By Sylvie Dale
SACRAMENTO, Calif., September 7, 2001 — The California State Assembly late Thursday approved a $2.9-billion bill to keep Southern California Edison from declaring bankruptcy.
The much-debated bill, with a 41-32 vote, had the bare minimum of votes required to pass.
The bill now moves to the California Senate, where it will be compared with an existing version the Senate passed earlier this summer, the Los Angeles Times reported.
Assembly committees have extensively changed the bill from its original form created by the Senate, with the current version giving the utility more help than the Senate version, according to a Reuters News Service report.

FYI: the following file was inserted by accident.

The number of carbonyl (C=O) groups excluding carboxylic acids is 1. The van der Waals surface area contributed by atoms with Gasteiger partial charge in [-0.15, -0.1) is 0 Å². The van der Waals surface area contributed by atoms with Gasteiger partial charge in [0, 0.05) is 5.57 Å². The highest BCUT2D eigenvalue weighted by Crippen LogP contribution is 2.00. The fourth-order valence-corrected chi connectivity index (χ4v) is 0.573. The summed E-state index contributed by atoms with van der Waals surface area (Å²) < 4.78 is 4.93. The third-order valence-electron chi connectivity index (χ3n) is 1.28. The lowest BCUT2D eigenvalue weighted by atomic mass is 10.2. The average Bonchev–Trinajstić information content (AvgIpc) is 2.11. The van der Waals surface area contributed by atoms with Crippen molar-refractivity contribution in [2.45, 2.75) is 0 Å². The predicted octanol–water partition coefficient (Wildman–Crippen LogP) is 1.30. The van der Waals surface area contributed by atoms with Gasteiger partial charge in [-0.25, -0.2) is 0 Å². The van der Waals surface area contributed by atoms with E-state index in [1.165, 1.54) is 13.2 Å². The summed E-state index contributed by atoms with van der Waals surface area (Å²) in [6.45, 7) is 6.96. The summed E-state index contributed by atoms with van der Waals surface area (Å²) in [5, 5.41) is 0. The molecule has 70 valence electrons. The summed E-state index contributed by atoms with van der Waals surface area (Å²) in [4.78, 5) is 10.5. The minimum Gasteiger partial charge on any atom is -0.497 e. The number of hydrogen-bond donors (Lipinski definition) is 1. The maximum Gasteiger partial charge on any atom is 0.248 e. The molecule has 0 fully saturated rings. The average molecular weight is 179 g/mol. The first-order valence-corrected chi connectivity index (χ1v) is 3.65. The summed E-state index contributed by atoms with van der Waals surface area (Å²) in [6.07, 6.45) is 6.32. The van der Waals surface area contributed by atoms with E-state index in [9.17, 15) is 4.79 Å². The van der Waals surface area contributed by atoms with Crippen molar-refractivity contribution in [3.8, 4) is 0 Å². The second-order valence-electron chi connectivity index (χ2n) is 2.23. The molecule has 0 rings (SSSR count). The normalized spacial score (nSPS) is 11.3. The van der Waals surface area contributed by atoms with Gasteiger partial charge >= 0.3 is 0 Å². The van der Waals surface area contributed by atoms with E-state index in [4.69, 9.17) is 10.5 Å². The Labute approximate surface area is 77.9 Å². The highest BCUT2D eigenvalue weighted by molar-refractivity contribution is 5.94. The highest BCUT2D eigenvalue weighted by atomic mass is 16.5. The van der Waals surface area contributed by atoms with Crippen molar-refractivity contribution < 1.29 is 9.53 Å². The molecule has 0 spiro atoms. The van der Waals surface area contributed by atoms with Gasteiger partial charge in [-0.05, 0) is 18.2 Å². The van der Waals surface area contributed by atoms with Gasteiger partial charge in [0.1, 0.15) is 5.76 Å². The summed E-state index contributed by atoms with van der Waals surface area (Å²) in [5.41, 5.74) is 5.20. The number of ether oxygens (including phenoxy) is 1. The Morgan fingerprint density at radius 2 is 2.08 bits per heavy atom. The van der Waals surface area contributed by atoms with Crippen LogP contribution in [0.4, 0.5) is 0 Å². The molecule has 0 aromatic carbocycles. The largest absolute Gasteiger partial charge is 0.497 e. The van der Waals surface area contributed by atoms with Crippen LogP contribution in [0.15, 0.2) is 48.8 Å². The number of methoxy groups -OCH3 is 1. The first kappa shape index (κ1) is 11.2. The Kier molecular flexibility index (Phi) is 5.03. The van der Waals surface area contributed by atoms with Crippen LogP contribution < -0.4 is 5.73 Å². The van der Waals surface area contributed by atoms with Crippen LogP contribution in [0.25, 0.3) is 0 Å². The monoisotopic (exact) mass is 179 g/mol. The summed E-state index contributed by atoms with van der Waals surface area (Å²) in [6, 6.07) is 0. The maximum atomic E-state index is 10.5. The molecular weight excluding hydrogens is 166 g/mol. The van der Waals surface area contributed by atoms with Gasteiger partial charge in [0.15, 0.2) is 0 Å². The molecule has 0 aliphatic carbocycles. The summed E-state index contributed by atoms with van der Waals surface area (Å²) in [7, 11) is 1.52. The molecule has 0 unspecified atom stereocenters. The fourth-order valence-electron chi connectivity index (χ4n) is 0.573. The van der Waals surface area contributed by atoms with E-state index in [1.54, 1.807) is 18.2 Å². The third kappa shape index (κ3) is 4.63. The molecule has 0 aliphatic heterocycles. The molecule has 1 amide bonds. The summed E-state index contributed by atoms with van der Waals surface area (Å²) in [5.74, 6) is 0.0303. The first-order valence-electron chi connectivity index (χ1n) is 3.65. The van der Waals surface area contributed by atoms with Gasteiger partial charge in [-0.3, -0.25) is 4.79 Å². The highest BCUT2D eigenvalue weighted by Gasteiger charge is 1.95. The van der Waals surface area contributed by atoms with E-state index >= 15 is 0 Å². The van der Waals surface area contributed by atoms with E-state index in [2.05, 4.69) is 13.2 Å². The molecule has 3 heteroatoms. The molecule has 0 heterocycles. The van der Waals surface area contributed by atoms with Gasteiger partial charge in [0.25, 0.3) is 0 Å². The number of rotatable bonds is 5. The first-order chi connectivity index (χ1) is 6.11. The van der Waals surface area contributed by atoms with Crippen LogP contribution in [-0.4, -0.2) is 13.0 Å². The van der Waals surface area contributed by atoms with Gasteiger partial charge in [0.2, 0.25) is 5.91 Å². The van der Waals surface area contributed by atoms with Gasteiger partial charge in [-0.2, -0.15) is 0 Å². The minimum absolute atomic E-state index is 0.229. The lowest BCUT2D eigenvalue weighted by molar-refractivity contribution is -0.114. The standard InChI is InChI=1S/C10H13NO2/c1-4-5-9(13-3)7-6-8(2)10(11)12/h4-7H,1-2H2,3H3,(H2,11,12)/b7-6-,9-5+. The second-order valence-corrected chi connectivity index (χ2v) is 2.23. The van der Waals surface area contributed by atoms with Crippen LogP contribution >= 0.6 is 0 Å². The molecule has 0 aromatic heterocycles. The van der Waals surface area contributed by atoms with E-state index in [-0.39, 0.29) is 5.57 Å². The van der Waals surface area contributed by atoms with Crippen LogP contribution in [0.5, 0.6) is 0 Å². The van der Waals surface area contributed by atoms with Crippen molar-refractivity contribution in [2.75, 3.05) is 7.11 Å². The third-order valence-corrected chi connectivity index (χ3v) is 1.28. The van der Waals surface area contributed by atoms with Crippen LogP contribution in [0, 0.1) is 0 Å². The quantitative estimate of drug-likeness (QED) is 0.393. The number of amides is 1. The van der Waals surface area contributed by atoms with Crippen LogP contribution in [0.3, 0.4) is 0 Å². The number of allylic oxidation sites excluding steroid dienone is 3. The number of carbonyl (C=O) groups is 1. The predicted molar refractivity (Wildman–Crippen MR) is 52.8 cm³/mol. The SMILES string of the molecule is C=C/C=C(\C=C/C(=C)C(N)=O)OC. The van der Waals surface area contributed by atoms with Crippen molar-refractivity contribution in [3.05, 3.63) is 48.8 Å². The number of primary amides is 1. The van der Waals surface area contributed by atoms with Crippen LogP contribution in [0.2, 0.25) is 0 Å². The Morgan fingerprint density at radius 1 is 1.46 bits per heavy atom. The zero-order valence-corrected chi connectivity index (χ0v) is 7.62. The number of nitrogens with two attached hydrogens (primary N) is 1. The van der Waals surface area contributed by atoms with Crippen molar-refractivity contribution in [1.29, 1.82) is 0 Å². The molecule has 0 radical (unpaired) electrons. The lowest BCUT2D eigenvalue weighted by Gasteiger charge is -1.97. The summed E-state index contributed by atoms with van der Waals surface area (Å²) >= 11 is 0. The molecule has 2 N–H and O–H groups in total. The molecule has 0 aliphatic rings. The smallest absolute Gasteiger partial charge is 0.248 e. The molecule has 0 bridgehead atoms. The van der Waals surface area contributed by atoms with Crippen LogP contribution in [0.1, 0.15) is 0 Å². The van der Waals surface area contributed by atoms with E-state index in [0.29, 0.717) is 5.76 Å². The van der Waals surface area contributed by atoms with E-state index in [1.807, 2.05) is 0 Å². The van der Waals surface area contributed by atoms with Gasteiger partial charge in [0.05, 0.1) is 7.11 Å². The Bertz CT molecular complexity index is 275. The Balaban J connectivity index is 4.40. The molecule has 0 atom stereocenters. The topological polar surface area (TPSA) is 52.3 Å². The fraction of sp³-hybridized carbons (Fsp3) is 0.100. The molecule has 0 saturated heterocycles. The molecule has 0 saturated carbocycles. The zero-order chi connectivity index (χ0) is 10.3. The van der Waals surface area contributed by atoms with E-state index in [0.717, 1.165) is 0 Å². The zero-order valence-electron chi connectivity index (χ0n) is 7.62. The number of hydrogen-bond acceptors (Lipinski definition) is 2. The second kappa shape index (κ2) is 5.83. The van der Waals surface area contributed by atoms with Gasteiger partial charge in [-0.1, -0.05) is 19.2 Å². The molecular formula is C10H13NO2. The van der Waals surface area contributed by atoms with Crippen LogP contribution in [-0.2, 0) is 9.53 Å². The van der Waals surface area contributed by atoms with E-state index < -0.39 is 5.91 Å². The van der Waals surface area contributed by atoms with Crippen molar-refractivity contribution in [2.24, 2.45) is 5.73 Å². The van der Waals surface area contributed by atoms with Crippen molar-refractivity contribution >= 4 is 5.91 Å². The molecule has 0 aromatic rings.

The bill would allow Edison to sell bonds to pay off about $2.9 billion of the debt it accumulated during the energy crisis when it paid high costs for energy but was not allowed to pass the cost along to ratepayers. It still leaves SoCal Edison with $1 billion in debt to pay on its own.
Consumer groups have been strongly opposed to the plan, which they have said would burden utility ratepayers. Under the current version, the bonds would be paid off by the top 180,000 of the utility’s large and medium business ratepayers.
Pacific Gas & Electric Co., a unit of PG&E Corp., filed for Chapter 11 bankruptcy protection in April after mounting debts became too much for the utility.
SoCal Edison has about 11 million customers.